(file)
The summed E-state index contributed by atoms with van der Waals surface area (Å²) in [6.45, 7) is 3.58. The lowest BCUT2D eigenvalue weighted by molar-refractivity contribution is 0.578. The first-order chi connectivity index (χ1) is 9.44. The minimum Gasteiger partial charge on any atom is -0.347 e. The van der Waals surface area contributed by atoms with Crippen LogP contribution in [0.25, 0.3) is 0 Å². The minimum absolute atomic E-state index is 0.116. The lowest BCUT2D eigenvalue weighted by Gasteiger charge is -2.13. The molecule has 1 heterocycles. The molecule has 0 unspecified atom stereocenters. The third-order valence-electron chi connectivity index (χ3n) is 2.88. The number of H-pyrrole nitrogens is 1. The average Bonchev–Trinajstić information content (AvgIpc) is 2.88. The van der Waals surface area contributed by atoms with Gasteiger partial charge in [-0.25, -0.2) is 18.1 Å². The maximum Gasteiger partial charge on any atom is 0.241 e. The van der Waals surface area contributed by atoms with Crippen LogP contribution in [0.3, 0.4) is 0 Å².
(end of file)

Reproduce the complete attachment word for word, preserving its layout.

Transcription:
The summed E-state index contributed by atoms with van der Waals surface area (Å²) in [6.45, 7) is 3.58. The lowest BCUT2D eigenvalue weighted by molar-refractivity contribution is 0.578. The first-order chi connectivity index (χ1) is 9.44. The minimum Gasteiger partial charge on any atom is -0.347 e. The van der Waals surface area contributed by atoms with Crippen LogP contribution in [0.25, 0.3) is 0 Å². The minimum absolute atomic E-state index is 0.116. The lowest BCUT2D eigenvalue weighted by Gasteiger charge is -2.13. The molecule has 1 heterocycles. The molecule has 0 unspecified atom stereocenters. The third-order valence-electron chi connectivity index (χ3n) is 2.88. The number of H-pyrrole nitrogens is 1. The average Bonchev–Trinajstić information content (AvgIpc) is 2.88. The van der Waals surface area contributed by atoms with Gasteiger partial charge in [-0.25, -0.2) is 18.1 Å². The maximum Gasteiger partial charge on any atom is 0.241 e. The van der Waals surface area contributed by atoms with Crippen LogP contribution in [0.3, 0.4) is 0 Å².